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Multi-kingdom characterization of the core equine fecal microbiota based on multiple equine (sub)species


Equine gut microbiology studies to date have primarily focused on horses and ponies, which represent only one of the eight extant equine species. This is despite asses and mules comprising almost half of the world’s domesticated equines, and donkeys being superior to horses/ponies in their ability to degrade dietary fiber. Limited attention has also been given to commensal anaerobic fungi and archaea even though anaerobic fungi are potent fiber degrading organisms, the activity of which is enhanced by methanogenic archaea. Therefore, the objective of this study was to broaden the current knowledge of bacterial, anaerobic fungal and archaeal diversity of the equine fecal microbiota to multiple species of equines. Core taxa shared by all the equine fecal samples (n = 70) were determined and an overview given of the microbiota across different equine types (horse, donkey, horse × donkey and zebra).


Equine type was associated with differences in both fecal microbial concentrations and community composition. Donkey was generally most distinct from the other equine types, with horse and zebra not differing. Despite this, a common bacterial core of eight OTUs (out of 2070) and 16 genus level groupings (out of 231) was found in all the fecal samples. This bacterial core represented a much larger proportion of the equine fecal microbiota than previously reported, primarily due to the detection of predominant core taxa belonging to the phyla Kiritimatiellaeota (formerly Verrucomicrobia subdivision 5) and Spirochaetes. The majority of the core bacterial taxa lack cultured representation. Archaea and anaerobic fungi were present in all animals, however, no core taxon was detected for either despite several taxa being prevalent and predominant.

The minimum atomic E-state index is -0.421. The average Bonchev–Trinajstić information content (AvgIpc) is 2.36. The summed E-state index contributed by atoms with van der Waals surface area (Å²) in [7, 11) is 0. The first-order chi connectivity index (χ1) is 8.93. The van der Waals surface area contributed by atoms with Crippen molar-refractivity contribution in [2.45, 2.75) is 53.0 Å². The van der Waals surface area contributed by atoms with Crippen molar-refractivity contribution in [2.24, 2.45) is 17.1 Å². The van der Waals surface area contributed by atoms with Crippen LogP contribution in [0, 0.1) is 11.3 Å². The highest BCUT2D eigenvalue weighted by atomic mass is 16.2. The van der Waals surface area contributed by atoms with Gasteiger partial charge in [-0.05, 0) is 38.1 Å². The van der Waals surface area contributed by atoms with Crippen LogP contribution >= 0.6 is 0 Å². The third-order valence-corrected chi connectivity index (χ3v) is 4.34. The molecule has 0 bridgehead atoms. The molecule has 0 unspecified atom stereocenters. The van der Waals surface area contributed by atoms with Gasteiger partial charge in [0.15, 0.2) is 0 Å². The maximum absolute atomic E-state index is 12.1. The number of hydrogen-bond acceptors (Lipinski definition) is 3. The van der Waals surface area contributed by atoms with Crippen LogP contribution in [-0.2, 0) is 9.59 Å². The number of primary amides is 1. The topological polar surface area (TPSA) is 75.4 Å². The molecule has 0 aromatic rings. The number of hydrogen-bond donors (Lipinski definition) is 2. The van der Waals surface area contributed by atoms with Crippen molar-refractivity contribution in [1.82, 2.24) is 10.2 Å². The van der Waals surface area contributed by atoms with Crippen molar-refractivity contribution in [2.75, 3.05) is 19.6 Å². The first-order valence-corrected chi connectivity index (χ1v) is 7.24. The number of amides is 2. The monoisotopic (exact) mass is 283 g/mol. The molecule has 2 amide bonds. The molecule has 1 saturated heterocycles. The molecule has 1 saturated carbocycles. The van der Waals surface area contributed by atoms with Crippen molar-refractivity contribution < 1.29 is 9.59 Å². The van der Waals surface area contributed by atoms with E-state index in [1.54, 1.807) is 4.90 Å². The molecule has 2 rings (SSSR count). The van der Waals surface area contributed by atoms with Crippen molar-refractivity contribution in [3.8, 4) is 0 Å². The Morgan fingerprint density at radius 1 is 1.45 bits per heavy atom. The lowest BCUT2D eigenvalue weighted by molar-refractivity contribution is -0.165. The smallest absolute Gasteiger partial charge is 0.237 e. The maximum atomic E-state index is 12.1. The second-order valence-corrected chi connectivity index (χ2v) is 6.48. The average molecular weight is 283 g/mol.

Whilst differences were observed between equine types, a core fecal microbiota existed across all the equines. This core was composed primarily of a few predominant bacterial taxa, the majority of which are novel and lack cultured representation. The lack of microbial cultures representing the predominant taxa needs to be addressed, as their availability is essential to gain fundamental knowledge of the microbial functions that underpin the equine hindgut ecosystem.

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Research output

Equidae hindgut anaerobic fungi: a key unexplored taxa of central importance to dietary fibre degradation

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Faecal sampling and analysis to survey ecology of anaerobic fungi. DNA extraction and PCR. Use of in vitro equine hindgut model where necessary.


1) Which anaerobic fungi are present in equids? It is hypothesised that equid specific anaerobic fungal taxa exist. 2) Do anaerobic fungi differ in ponies, donkeys and mules? It is hypothesised that the community composition of anaerobic fungi is not affected by host genotype but their quantity is (donkeys>mules>ponies). 3) Are equine anaerobic fungi different from those found in ruminants? It is hypothesised that equid specific anaerobic fungal taxa have genetic, metabolic and physiological properties that are distinct from those that have been previously described for ruminal anaerobic fungi. 4) What is the impact of anaerobic fungi on forage fermentation in the equine hindgut? It is hypothesised that anaerobic fungi improve the degradation of forage in the equine hindgut, and enhance the number and associated activity of bacteria, archaea and protozoa.

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